Criminal charges of spreading “fake news” about the Russian army have been brought against Ilya Gantsevsky, a resident of Kerch (south Russia), who is now under arrest.The investigation opened after an April post on Instagram in which the young man condemned the Russian army for shelling the rail station in Kramatorsk. Gantsevsky was then arrested for the first time and sentenced to 14 days in jail. After that he took down all his posts.
Earlier Gantsevsky took part in projects of the pro-regime Molodaya gvardiya (Young Guard), United Russia movement and the Liberal Democratic Party. Once the war began, however, he started writing on social media about events in Ukraine where he had friends and acquaintances.
A court in Nizhny Novgorod (Volga) has sentenced activist and blogger Alexei Onoshkin to two months in the Investigation & Detention Centre for an anti-war post on the “InContact” (Vkontakte) social media (see Digest [E] 7-14 August 2022 ). Earlier a search was conducted in his apartment.
On his “InContact” page Onoshkin has repeatedly expressed his opposition to the actions of the Russian armed forces in Ukraine, and on 2 March he was arrested for protesting against the war. In April he was subjected to a compulsory psychiatric examination. Before that he was sentenced to a fine of 2.6 times the Minimum Wage  for “discrediting” the Russian army (Article 20.3.3, Administrative Offences).
Nine people in the city of Kazan (Tatarstan, Volga) were subjected to searches and /or interrogation because they or their relatives work for Idel Realities, a regional branch of Radio Liberty. Reports about the charges differ: some say they are being incriminated with spreading “fake news” about the Russian army (Article 207.3, Criminal Code), others that they have been charged with “justifying terrorism” (Article 205.2).
An inmate of a penal colony in the Penza Region (Central Russia) has been charged with circulating “fake news” about the Russian army. Investigators claim that the man (b. 1992) “tried to create a negative image of Russian soldiers among the prisoners”. It is not stated what “negative image” he had created.
A small victorious prickArrests and Fines
Fines for “discrediting” the Russian army (Article 20.3.3, Administrative Offences) were imposed this week in Northwest Russia (Petrozavodsk, Arkhangelsk, Severodvinsk and Novorzhev), in South Russia (Sochi, Elista, Krasnodar, Novorossiysk and Crimea) and in Pyatigorsk (North Caucasus), Kaluga (Central Russia), Kovrov (Vladimir Region), Chita (east Siberia) and Moscow.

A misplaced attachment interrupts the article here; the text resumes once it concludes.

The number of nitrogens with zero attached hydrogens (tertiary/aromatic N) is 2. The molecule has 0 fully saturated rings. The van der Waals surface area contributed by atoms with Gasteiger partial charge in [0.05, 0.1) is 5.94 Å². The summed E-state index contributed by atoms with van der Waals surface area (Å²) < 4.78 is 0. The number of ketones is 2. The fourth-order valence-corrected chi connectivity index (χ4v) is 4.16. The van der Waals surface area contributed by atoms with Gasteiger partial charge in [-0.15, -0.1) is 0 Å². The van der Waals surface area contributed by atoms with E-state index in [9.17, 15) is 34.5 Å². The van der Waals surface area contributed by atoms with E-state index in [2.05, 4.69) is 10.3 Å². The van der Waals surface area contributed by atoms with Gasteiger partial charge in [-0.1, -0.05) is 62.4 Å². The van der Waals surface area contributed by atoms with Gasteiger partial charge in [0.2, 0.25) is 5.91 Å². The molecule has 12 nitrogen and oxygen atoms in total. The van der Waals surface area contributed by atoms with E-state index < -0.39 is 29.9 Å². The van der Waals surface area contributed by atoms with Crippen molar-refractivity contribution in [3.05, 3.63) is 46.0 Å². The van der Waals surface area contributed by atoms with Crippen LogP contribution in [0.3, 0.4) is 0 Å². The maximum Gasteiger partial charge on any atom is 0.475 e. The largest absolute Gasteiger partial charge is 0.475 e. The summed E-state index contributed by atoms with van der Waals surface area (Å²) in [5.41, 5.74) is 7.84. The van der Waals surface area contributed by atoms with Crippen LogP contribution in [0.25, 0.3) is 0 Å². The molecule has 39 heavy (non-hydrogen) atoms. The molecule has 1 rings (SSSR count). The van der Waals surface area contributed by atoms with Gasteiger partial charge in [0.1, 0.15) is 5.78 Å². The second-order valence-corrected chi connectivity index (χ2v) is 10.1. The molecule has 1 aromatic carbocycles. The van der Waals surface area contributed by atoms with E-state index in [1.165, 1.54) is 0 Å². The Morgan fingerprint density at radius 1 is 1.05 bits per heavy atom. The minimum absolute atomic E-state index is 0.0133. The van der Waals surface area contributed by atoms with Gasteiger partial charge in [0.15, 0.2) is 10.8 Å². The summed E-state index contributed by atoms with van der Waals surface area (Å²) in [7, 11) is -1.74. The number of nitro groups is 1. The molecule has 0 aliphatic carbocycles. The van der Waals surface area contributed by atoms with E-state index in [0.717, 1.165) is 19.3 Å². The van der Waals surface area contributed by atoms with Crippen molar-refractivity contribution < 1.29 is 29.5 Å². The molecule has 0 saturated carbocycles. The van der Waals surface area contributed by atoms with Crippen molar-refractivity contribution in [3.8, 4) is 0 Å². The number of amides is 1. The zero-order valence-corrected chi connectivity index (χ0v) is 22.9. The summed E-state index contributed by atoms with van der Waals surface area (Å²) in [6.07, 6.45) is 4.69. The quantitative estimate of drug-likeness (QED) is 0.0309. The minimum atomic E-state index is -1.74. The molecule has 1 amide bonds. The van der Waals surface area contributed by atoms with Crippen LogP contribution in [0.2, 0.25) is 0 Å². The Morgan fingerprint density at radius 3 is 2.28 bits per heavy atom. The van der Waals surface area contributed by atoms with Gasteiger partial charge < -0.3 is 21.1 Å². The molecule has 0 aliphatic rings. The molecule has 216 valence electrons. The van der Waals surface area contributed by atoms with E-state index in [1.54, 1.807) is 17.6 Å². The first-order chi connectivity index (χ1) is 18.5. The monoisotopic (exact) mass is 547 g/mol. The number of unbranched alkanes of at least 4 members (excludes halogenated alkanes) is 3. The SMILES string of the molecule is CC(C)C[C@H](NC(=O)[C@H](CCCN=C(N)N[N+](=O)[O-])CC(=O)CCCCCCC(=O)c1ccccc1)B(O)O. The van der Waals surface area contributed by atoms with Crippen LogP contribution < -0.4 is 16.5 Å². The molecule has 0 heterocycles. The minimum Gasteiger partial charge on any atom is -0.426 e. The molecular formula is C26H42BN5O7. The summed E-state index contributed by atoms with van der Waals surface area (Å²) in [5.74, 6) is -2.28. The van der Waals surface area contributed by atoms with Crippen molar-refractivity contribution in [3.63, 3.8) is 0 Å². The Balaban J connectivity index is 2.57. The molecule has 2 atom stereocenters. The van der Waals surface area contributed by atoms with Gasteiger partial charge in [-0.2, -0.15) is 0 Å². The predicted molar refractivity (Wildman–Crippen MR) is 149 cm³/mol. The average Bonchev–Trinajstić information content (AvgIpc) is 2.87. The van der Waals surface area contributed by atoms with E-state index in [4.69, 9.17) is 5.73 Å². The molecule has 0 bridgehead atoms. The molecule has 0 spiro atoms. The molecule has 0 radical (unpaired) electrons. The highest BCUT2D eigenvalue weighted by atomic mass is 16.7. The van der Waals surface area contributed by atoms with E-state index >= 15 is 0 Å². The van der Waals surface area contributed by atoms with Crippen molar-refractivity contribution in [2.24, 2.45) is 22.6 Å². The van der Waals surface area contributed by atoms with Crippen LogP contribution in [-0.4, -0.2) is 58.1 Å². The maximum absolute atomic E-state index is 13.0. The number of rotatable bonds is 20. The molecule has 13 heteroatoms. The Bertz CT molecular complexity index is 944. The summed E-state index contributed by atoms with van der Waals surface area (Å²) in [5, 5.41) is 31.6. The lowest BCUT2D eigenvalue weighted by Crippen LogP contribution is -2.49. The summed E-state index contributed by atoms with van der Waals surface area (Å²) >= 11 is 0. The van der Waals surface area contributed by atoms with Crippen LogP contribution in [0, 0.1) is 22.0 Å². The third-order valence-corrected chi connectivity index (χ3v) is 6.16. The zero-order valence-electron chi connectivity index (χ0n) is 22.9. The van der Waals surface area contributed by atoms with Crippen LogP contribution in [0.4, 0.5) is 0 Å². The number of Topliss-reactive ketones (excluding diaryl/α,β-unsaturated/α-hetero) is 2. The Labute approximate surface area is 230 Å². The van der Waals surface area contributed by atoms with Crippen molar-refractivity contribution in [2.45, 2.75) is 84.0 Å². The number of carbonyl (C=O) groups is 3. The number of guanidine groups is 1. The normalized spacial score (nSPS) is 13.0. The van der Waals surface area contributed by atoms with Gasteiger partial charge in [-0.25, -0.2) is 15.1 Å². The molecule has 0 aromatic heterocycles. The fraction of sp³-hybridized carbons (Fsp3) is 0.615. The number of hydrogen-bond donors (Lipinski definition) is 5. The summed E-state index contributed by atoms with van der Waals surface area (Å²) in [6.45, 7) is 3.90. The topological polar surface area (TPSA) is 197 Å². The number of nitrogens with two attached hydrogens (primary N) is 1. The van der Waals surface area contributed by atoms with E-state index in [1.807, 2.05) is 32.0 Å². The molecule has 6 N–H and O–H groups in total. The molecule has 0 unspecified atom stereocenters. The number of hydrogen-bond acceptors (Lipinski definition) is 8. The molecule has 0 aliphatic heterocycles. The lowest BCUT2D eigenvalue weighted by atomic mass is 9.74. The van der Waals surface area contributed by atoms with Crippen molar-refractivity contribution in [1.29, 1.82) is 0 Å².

There were many pretexts for convicting offenders: posts on “InContact” (VKontakte), Facebook and “Classmates” (Odnoklassniki); ripping down paper letters Z hanging over the entrance to a church and to a district community centre; a Biblical quotation; statements made in public places and from the stage; an entry in the visitors book of the Museum of Cosmonautics; one-person protests, stickers on automobiles and a request in a bar to play a song by a Ukrainian performer.
Fines ranged in size from one to six months Minimum Wage. Among those fined were Ilya Azar, a journalist with Novaya Gazeta and Yury Shevchuk, lead singer with DDT.
New investigations into acts “discrediting” the Russian army were opened in Elista (Kalmykia, South Russia), in Buinaksk (Dagestan) and Ingushetia in the North Caucasus, and in Petrozavodsk (Karelia), St Petersburg and Krasnodar (South Russia).
Protestors were arrested in Podolsk (Moscow Region), Moscow, and in Tomsk and Chita (Siberia). They were charged with “discrediting” the army and all rereleased, one being told to appear again at the police station.
Journalist Yelena Shukayeva, who works with the Novaya Gazeta and Vot Tak periodicals was arrested by the police in Yekaterinburg (Urals) as she left the Sverdlovsk Region Court. The court is hearing two appeals against the fines imposed on her for “discrediting” the Russian army. She was detained for a fortnight and went on hunger strike in response.
On Wednesday 10 August, 22 charges of “discrediting” the Russian army against Vitaly Gotra were received by the Voroshilovsky district court in Volgograd (South Russia).
Earlier, on Monday, the same court sentenced Gotra to 15 days in jail for the public display of Nazi symbols (Article 20, Administrative Offences). On Wednesday, the court examined 20 more charges against Gotra under the same Article and sentenced him to 10 days in jail.